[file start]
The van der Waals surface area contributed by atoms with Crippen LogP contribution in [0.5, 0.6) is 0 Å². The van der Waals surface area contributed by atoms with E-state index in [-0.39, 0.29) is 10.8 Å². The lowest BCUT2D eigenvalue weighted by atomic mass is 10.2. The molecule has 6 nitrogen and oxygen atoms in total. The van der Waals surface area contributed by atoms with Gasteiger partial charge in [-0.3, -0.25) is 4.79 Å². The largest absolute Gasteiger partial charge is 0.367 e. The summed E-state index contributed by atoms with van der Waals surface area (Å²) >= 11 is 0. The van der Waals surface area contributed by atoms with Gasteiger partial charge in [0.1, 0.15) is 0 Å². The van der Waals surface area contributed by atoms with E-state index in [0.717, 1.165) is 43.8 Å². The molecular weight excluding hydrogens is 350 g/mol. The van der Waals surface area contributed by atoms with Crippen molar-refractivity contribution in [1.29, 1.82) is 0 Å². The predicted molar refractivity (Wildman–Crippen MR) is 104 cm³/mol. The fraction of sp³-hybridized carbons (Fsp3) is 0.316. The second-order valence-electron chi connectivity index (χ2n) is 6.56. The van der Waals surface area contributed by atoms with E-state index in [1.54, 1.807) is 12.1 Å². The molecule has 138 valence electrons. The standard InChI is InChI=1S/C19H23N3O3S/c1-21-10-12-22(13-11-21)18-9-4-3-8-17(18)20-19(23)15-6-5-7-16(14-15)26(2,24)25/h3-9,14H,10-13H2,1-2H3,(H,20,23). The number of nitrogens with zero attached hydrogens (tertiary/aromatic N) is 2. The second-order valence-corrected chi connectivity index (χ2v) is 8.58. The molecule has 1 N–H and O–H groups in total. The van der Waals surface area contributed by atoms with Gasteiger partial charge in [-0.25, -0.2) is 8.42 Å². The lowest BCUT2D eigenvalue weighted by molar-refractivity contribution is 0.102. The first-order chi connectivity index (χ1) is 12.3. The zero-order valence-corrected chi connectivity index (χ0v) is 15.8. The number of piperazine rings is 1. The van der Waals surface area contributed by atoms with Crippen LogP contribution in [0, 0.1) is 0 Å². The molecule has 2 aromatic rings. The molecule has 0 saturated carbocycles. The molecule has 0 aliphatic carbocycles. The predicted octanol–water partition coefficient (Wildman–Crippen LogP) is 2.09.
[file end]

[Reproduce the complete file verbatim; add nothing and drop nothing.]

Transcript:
The van der Waals surface area contributed by atoms with Crippen LogP contribution in [0.5, 0.6) is 0 Å². The van der Waals surface area contributed by atoms with E-state index in [-0.39, 0.29) is 10.8 Å². The lowest BCUT2D eigenvalue weighted by atomic mass is 10.2. The molecule has 6 nitrogen and oxygen atoms in total. The van der Waals surface area contributed by atoms with Gasteiger partial charge in [-0.3, -0.25) is 4.79 Å². The largest absolute Gasteiger partial charge is 0.367 e. The summed E-state index contributed by atoms with van der Waals surface area (Å²) >= 11 is 0. The van der Waals surface area contributed by atoms with Gasteiger partial charge in [0.1, 0.15) is 0 Å². The van der Waals surface area contributed by atoms with E-state index in [0.717, 1.165) is 43.8 Å². The molecular weight excluding hydrogens is 350 g/mol. The van der Waals surface area contributed by atoms with Crippen molar-refractivity contribution in [1.29, 1.82) is 0 Å². The predicted molar refractivity (Wildman–Crippen MR) is 104 cm³/mol. The fraction of sp³-hybridized carbons (Fsp3) is 0.316. The second-order valence-electron chi connectivity index (χ2n) is 6.56. The van der Waals surface area contributed by atoms with E-state index in [1.54, 1.807) is 12.1 Å². The molecule has 138 valence electrons. The standard InChI is InChI=1S/C19H23N3O3S/c1-21-10-12-22(13-11-21)18-9-4-3-8-17(18)20-19(23)15-6-5-7-16(14-15)26(2,24)25/h3-9,14H,10-13H2,1-2H3,(H,20,23). The number of nitrogens with zero attached hydrogens (tertiary/aromatic N) is 2. The second-order valence-corrected chi connectivity index (χ2v) is 8.58. The molecule has 1 N–H and O–H groups in total. The van der Waals surface area contributed by atoms with Gasteiger partial charge in [-0.25, -0.2) is 8.42 Å². The lowest BCUT2D eigenvalue weighted by molar-refractivity contribution is 0.102. The first-order chi connectivity index (χ1) is 12.3. The zero-order valence-corrected chi connectivity index (χ0v) is 15.8. The number of piperazine rings is 1. The van der Waals surface area contributed by atoms with Crippen LogP contribution in [0, 0.1) is 0 Å². The molecule has 2 aromatic rings. The molecule has 0 saturated carbocycles. The molecule has 0 aliphatic carbocycles. The predicted octanol–water partition coefficient (Wildman–Crippen LogP) is 2.09.